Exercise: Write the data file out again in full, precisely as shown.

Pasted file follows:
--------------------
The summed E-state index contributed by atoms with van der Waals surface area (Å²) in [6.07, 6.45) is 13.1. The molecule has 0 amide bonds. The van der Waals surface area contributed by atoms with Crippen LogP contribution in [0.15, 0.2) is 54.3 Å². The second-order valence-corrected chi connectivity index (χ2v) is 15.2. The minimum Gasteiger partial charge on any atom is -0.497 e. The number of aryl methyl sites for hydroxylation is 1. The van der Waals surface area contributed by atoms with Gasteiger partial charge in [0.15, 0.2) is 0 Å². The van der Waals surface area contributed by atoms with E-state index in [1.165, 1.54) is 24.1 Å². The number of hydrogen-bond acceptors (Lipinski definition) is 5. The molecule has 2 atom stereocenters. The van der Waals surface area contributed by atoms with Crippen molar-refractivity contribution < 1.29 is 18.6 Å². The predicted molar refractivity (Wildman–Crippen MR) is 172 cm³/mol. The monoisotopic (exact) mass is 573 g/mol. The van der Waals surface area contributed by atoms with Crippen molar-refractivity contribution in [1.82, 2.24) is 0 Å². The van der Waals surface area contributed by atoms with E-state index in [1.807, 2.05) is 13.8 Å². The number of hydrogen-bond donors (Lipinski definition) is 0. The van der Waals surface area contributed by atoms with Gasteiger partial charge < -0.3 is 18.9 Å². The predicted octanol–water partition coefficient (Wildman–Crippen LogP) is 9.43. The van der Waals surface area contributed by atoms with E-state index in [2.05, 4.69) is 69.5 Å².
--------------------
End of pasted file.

The summed E-state index contributed by atoms with van der Waals surface area (Å²) in [6.07, 6.45) is 13.1. The molecule has 0 amide bonds. The van der Waals surface area contributed by atoms with Crippen LogP contribution in [0.15, 0.2) is 54.3 Å². The second-order valence-corrected chi connectivity index (χ2v) is 15.2. The minimum Gasteiger partial charge on any atom is -0.497 e. The number of aryl methyl sites for hydroxylation is 1. The van der Waals surface area contributed by atoms with Gasteiger partial charge in [0.15, 0.2) is 0 Å². The van der Waals surface area contributed by atoms with E-state index in [1.165, 1.54) is 24.1 Å². The number of hydrogen-bond acceptors (Lipinski definition) is 5. The molecule has 2 atom stereocenters. The van der Waals surface area contributed by atoms with Crippen molar-refractivity contribution < 1.29 is 18.6 Å². The predicted molar refractivity (Wildman–Crippen MR) is 172 cm³/mol. The monoisotopic (exact) mass is 573 g/mol. The van der Waals surface area contributed by atoms with Crippen molar-refractivity contribution in [1.82, 2.24) is 0 Å². The van der Waals surface area contributed by atoms with E-state index in [1.807, 2.05) is 13.8 Å². The number of hydrogen-bond donors (Lipinski definition) is 0. The van der Waals surface area contributed by atoms with Gasteiger partial charge < -0.3 is 18.9 Å². The predicted octanol–water partition coefficient (Wildman–Crippen LogP) is 9.43. The van der Waals surface area contributed by atoms with E-state index in [2.05, 4.69) is 69.5 Å².